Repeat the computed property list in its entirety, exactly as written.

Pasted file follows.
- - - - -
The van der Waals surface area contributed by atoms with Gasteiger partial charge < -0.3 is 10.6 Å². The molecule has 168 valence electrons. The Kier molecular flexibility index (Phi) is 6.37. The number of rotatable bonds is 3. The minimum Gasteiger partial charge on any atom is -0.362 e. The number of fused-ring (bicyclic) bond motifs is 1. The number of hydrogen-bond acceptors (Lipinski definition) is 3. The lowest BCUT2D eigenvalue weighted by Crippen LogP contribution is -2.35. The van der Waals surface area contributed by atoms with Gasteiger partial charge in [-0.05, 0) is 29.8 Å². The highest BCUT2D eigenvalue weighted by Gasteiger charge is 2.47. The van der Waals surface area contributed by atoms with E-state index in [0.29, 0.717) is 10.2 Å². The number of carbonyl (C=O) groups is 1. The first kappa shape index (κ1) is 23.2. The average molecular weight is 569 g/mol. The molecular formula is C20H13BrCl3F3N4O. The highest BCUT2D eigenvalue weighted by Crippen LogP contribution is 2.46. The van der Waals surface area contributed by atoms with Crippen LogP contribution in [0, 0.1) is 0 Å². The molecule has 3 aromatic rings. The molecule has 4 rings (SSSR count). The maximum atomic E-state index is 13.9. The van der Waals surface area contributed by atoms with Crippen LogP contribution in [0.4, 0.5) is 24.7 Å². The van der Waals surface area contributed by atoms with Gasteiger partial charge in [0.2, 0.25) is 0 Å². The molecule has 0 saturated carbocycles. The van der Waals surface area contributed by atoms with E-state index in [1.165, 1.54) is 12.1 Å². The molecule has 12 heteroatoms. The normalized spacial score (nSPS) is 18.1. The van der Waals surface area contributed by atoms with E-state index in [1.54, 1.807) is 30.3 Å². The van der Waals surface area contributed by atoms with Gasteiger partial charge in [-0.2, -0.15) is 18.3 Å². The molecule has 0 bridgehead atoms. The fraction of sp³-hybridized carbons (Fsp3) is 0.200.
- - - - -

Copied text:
The van der Waals surface area contributed by atoms with Gasteiger partial charge < -0.3 is 10.6 Å². The molecule has 168 valence electrons. The Kier molecular flexibility index (Phi) is 6.37. The number of rotatable bonds is 3. The minimum Gasteiger partial charge on any atom is -0.362 e. The number of fused-ring (bicyclic) bond motifs is 1. The number of hydrogen-bond acceptors (Lipinski definition) is 3. The lowest BCUT2D eigenvalue weighted by Crippen LogP contribution is -2.35. The van der Waals surface area contributed by atoms with Gasteiger partial charge in [-0.05, 0) is 29.8 Å². The highest BCUT2D eigenvalue weighted by Gasteiger charge is 2.47. The van der Waals surface area contributed by atoms with E-state index in [0.29, 0.717) is 10.2 Å². The number of carbonyl (C=O) groups is 1. The first kappa shape index (κ1) is 23.2. The average molecular weight is 569 g/mol. The molecular formula is C20H13BrCl3F3N4O. The highest BCUT2D eigenvalue weighted by Crippen LogP contribution is 2.46. The van der Waals surface area contributed by atoms with Crippen LogP contribution in [0, 0.1) is 0 Å². The molecule has 3 aromatic rings. The molecule has 4 rings (SSSR count). The maximum atomic E-state index is 13.9. The van der Waals surface area contributed by atoms with Crippen LogP contribution in [0.4, 0.5) is 24.7 Å². The van der Waals surface area contributed by atoms with Gasteiger partial charge in [0.2, 0.25) is 0 Å². The molecule has 0 saturated carbocycles. The van der Waals surface area contributed by atoms with E-state index in [1.165, 1.54) is 12.1 Å². The molecule has 12 heteroatoms. The normalized spacial score (nSPS) is 18.1. The van der Waals surface area contributed by atoms with E-state index in [1.54, 1.807) is 30.3 Å². The van der Waals surface area contributed by atoms with Gasteiger partial charge in [-0.2, -0.15) is 18.3 Å². The molecule has 0 bridgehead atoms. The fraction of sp³-hybridized carbons (Fsp3) is 0.200.